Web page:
Thousands of minor children are coming to the United States border from Mexico and Central America, many without parents or other adult relatives. (According to U.S. Customs and Border Protection, 8,975 unaccompanied minors were apprehended at the U.S.-Mexico border in March 2019, accounting for nearly 10% of all people detained at the border.)
Many of these unaccompanied minors are ending up in large government-run shelters. Bethany Christian Services, a Grand Rapids, Mich.,-based child welfare organization accredited by the Christian Reformed Church, believes there’s a better way to take care of these children.
Dona Abbott, Bethany’s director of refugee services, testified before the U.S. Congress earlier this year that the government should consider home-based foster care for these children and close down large shelters. She has continued to follow up with members of Congress to push for change.
“It’s an ongoing process of educating members of Congress on what is actually happening on our southern border and the needs of those children and families,” Abbott said.
Over the last five years, Bethany has served more than 2,000 unaccompanied minors, connecting them with foster families. The need for foster families to receive unaccompanied children continues.
“In total, we need foster homes for nearly 200 unaccompanied children at a time,” said Nate Bult, Bethany’s vice president of public and government affairs. “Right now, we have capacity to provide care for about 130 unaccompanied children. We always need families that are willing to provide a safe, loving, temporary foster home.”
Abbott said the biggest challenge for her agency is finding foster families to take in children 12 years of age and younger. “The average age of a child we have in our traditional foster care for unaccompanied children is around 7½,” she said. “Those children need a family setting, not a large shelter with hundreds of children in them. These are children that need a lot of individual parenting.”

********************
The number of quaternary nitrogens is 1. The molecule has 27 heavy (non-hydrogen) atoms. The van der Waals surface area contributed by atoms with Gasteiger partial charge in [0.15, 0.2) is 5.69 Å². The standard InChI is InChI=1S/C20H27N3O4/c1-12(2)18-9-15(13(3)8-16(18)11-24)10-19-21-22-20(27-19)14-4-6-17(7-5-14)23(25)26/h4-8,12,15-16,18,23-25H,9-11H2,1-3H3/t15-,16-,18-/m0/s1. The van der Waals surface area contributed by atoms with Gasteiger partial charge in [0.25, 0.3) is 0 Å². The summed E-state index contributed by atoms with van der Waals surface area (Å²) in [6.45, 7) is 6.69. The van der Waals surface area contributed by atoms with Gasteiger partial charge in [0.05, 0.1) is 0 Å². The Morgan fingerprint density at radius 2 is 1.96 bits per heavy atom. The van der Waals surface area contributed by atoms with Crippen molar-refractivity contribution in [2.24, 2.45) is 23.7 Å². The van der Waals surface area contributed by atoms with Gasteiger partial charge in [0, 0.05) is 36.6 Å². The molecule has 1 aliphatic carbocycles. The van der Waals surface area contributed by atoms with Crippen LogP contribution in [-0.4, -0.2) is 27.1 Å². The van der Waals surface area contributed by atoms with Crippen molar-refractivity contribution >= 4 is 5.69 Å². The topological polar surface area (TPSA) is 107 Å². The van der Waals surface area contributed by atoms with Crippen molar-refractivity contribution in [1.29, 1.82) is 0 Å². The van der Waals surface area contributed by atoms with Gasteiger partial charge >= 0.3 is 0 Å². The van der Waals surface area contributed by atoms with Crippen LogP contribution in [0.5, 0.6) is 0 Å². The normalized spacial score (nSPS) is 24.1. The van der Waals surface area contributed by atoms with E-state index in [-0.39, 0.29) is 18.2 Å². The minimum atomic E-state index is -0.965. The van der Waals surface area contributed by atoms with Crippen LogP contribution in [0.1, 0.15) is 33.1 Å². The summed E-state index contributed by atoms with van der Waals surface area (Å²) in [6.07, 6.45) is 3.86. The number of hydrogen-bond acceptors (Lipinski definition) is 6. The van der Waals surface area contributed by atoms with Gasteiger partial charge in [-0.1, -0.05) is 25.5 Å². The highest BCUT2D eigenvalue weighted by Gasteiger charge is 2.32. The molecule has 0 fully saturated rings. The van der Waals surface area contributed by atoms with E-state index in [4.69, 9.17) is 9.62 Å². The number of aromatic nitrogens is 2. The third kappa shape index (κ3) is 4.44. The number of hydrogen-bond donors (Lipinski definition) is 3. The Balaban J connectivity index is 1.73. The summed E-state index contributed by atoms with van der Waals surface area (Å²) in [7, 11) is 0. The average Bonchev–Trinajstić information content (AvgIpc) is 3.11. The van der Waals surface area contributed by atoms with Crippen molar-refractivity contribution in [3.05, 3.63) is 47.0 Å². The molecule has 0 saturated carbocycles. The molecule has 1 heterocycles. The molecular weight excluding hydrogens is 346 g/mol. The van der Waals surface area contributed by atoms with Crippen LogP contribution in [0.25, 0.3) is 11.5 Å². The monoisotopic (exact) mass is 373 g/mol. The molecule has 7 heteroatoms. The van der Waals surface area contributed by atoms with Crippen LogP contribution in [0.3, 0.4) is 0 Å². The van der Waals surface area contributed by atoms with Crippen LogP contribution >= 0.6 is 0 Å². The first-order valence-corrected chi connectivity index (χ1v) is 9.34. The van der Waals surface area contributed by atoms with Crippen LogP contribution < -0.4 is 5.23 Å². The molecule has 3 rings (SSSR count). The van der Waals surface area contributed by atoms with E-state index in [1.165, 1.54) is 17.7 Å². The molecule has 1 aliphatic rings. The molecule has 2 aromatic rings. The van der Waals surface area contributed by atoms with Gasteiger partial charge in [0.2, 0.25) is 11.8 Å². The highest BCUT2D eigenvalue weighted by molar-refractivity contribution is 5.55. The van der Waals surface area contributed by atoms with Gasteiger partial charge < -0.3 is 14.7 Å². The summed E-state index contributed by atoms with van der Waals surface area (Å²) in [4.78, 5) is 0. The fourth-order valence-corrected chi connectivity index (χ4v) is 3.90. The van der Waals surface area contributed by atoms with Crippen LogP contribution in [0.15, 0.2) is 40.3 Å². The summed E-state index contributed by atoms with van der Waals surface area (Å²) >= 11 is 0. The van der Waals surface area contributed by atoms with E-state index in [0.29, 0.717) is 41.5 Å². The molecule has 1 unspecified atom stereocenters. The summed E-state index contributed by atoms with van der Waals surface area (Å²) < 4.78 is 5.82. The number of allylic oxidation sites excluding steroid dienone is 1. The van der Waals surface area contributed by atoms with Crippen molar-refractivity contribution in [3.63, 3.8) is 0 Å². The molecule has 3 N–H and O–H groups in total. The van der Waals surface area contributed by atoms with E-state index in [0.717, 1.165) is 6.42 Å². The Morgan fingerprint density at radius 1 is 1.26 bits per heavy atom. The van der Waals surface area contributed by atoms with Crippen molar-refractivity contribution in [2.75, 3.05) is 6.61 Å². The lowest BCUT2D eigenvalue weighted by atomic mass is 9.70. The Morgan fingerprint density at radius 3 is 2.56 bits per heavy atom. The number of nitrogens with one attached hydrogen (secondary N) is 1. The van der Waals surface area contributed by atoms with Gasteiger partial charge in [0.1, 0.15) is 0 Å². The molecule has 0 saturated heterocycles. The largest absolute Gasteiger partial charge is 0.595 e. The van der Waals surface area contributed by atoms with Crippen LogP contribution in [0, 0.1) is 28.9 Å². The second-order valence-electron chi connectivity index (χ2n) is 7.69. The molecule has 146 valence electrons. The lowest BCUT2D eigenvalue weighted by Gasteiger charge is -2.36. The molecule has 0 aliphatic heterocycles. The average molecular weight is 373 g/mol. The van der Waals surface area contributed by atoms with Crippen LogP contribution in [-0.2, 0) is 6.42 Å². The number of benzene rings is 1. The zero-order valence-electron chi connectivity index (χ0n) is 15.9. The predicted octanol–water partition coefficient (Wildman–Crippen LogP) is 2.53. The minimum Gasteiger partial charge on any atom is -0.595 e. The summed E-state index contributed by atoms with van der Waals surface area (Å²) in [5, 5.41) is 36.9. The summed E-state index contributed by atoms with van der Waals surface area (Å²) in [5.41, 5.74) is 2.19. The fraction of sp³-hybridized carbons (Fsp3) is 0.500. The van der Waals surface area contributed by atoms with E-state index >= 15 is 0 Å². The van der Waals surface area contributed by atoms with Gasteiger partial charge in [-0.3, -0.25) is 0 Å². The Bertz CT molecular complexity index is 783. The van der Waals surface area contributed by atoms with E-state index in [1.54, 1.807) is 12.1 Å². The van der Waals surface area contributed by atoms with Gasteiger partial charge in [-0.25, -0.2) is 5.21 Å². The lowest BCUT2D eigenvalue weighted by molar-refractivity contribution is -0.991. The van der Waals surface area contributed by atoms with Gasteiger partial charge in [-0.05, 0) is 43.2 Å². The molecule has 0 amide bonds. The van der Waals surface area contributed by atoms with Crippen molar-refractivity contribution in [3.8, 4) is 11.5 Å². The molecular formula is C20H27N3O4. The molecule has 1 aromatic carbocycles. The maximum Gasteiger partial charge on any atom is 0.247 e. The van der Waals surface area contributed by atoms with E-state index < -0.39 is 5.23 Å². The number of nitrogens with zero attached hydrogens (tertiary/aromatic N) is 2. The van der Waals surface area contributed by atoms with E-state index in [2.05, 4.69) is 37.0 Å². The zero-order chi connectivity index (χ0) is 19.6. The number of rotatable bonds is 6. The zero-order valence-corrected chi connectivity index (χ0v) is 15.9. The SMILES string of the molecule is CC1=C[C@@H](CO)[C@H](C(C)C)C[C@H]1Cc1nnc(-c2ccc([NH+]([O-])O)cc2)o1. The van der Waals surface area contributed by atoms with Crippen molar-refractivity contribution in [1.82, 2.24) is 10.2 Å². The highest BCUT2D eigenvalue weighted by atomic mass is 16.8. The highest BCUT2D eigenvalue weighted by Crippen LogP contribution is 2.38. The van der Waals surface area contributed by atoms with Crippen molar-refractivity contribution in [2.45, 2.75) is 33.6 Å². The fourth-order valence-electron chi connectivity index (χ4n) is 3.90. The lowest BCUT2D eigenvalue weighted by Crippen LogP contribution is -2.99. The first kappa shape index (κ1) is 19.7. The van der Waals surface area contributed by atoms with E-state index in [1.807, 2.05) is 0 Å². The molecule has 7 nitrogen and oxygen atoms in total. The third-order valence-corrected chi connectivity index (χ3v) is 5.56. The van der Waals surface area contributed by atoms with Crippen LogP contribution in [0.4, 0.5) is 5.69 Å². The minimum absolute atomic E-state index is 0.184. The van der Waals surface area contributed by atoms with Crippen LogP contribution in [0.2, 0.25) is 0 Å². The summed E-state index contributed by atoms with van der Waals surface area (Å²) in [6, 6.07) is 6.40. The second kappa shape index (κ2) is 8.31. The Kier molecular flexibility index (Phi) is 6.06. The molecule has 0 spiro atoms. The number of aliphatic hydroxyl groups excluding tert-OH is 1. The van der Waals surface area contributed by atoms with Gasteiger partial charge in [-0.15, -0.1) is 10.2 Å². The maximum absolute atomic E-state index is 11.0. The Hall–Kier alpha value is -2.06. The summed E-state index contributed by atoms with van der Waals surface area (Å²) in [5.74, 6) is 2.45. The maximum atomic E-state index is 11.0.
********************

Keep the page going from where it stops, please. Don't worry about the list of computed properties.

Abbott said that while having a large-scale facility to house unaccompanied children may seem to be a more efficient model for handling the numbers of children coming to the border, it actually presents difficulties in trying to assess what each child needs.
“It’s harder to get that individual information from a child when you have hundreds of children in a shelter,” she said.
In his advocacy with the government, Bult has pushed the idea that finding foster families to take care of children is not only better from a humanitarian perspective but also is a more effective use of taxpayer dollars.
“Families are better for children, and it’s more affordable to care for children in temporary foster homes than in those large facilities,” he said.
While Bethany is working to find foster families for unaccompanied minors, it also seeks to reconnect these children with their families whenever possible. “The goal is for these children to be reunified with their families so that they’re not in long-term foster care,” Abbott said.
Since 2013, Bethany has directly reunified more than 2,000 families and helped to reunify more than 5,000 families, Bult said.